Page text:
Oracle getting anyone’s password

I just published a blog post on how to get the oracle database link password if for some reason we have forgotten it.Brian Fitzgerald respond to me with :

Indeed this is a very good point ! And here is how we can do that using GDB :

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Tracing Memory access of an oracle process : Intel PinTools

This blog post is motivated by a conversation with Frits Hoogland on his great blog post The curious case of the missing semctl call about how he managed to find  a useful memory address (suspecting a fixed SGA variable) used by a process in his investigation.So here i will show how we can easily generates a trace of all/range of memory addresses referenced by a program with an acceptable overhead.

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Latch acquisition/release call-graph including UltraFast Latch

In one of my previous post i showed that it was not possible to draw a complete latch call graph for a specific process based only on dedicated function call such as  ksl_get_shared_latch,kslgetl and kslfre. The reason for this is that UltraFast latch can be acquired without the need for a dedicated function call (ex: inside kcbgtcr function).

So how to track them ?

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Troubleshooting Latch Contention using sytemtap

The purpose of this blog post is to show how we can troubleshoot contention on  a specific latch using a systemtap script. This post is highly inspired by the “latchprof” script developed by Tanel Poder and his systematic approach for latch contention troubleshooting (For more info please check latch-contention-troubleshooting .)

This is what we are going to achieve :

Tested in : oracle

stap -v monitor_latch.stp  “latch_address” “latch#” “refresh_time”


This script show a breakdown of latch holder by pid/session id/sql_hash for “cache buffers chains” latch with address “0x000000009F69FF60”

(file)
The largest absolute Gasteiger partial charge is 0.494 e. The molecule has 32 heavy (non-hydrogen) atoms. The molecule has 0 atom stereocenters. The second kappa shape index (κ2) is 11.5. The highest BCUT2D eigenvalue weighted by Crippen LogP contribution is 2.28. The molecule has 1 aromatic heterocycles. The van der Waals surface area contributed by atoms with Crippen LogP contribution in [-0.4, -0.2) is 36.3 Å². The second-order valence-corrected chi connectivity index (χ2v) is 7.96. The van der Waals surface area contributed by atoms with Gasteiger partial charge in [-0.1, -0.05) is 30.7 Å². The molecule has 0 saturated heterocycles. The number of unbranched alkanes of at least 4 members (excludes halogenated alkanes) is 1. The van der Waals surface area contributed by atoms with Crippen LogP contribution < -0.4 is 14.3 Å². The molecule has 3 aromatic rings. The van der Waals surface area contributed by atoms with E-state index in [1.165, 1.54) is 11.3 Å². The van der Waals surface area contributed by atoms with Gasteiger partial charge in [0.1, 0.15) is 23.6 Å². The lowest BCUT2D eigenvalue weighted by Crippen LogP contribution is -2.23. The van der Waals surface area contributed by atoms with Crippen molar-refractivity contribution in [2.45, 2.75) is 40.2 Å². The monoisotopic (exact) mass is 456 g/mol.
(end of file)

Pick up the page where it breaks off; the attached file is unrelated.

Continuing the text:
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Dynamic tracing tools : Easier access to session/process address [ksupga_]

When troubleshooting a performance problem or investigating oracle internal using dynamic tracing tools like systemtap,it’s often useful to have the session address at hand. In fact, having the session address we can access many useful information such as : wait_event,p1 and p2  value,sql_id,and many other fields as stored in X$KSUSE (underlying table to V$SESSION). Luca Canali have already done a great work ,he identified that when the function “kskthewt” is called at the end of a wait event the register R13  (tested with Oracle on RHEL6.5 and with Oracle on OEL7 respectively) is pointing to the session addr with some offset and he manged also to determine the offset of the different column of X$KSUSE using X$KQFCO and X$KQFTA as in here.

The question is : Can we determine the session address without probing any function call ?

One way to answer this question is to determine how the value stored in the register R13 was set in the function “kskthewt”. Time to disassemble !

NOTE : This post contain no disassembly code of the oracle executable just the finding !

For basic info on reverse engineering please take look at my previous post.

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The missing argument of ksl_get_shared_latch : the power of disassembly in action

In one of my previous post entitled  Latch acquisition/release call-graph : Dynamic tracing tools in action i have assumed that the function “ksl_get_shared_latch” (in version took only 5 arguments :

  • ksl_get_shared_latch(laddr, wait, why, where,mode)

As an exercise to my previous post Reverse engineering : What we need to know as a DBA ? i decided to take a deeper look

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